The report noted that the mining companies had polluted the environment through random disposal of slag waste, discharging wastewater indiscriminately and other “serious” environmental transgressions. It further noted that the local authorities and mining companies had made slow progress on mine renovation and restoration work thus aggravating environmental risks.

The environmental inspectors found that illegal discharge of mine water, mismanagement of tailings dam and leachate collection pond, abandoned slag yard in the mining area, etc., had caused serious environmental destruction. While entering the Gansu Maqu Gold Industry Company (hereinafter ‘Gold Industry Company’), which is the largest state-owned gold mining and dressing enterprise in Machu County, the inspectors saw ore scattered everywhere on both sides of the 50-meter ore transport channel as the original enclosure facilities remained damaged. Small and large piles of abandoned soil and slag were stacked along the mountain. A slag pile more than 10 meters high was located close to the mining office. The mining pits left behind by open-pit mining had not yet been treated and a large amount of discarded ore and slag produced by underground mining had been stacked randomly at the entrance of the mine cave, along the foot of the valley slope and by the roadside.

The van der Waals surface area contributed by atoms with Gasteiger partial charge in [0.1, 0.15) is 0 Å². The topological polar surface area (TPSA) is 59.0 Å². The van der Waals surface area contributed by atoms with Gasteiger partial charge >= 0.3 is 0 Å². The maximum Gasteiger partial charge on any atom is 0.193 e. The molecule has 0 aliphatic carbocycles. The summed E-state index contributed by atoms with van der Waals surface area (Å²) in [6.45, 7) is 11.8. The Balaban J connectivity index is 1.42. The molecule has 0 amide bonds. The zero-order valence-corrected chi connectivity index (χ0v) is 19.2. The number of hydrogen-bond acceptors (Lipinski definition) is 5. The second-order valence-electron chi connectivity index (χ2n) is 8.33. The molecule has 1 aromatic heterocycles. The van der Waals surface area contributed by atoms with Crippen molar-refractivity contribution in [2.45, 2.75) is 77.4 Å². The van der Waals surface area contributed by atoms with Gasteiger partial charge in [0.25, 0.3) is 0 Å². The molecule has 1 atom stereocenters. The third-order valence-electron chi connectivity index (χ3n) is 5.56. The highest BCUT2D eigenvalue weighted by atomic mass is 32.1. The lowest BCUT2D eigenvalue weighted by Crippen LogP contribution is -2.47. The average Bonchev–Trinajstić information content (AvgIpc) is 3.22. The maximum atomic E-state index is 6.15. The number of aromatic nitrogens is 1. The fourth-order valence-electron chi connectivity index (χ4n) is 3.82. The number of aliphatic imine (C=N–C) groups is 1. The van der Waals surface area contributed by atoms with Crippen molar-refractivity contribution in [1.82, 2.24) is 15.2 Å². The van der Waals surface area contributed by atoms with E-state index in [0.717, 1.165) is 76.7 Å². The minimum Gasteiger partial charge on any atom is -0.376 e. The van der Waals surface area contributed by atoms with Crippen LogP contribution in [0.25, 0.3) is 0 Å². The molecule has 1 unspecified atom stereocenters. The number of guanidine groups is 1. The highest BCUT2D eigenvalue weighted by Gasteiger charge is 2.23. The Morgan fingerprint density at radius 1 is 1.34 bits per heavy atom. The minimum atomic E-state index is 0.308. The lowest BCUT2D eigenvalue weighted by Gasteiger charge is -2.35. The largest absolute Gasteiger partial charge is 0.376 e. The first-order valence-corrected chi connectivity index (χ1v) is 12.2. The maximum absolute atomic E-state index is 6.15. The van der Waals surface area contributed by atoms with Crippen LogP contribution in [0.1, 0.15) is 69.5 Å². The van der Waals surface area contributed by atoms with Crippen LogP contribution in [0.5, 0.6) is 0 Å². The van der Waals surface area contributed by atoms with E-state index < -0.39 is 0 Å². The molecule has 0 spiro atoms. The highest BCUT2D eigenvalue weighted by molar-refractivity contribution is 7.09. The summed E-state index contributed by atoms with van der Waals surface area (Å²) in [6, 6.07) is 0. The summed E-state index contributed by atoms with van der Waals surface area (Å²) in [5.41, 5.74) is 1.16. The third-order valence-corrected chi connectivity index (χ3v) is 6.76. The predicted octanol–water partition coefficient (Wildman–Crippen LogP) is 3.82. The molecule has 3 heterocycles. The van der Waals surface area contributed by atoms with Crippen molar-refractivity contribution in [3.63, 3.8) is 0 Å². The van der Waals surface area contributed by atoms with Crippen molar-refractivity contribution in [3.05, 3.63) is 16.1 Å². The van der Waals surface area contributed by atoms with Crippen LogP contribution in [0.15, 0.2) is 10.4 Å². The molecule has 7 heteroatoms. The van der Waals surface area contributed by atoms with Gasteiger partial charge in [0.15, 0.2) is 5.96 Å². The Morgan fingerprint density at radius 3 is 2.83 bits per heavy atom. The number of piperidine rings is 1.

Mining waste abandoned at random at the Drongkhog mountain range [Photo: Chinese Ministry of Ecology and Environment]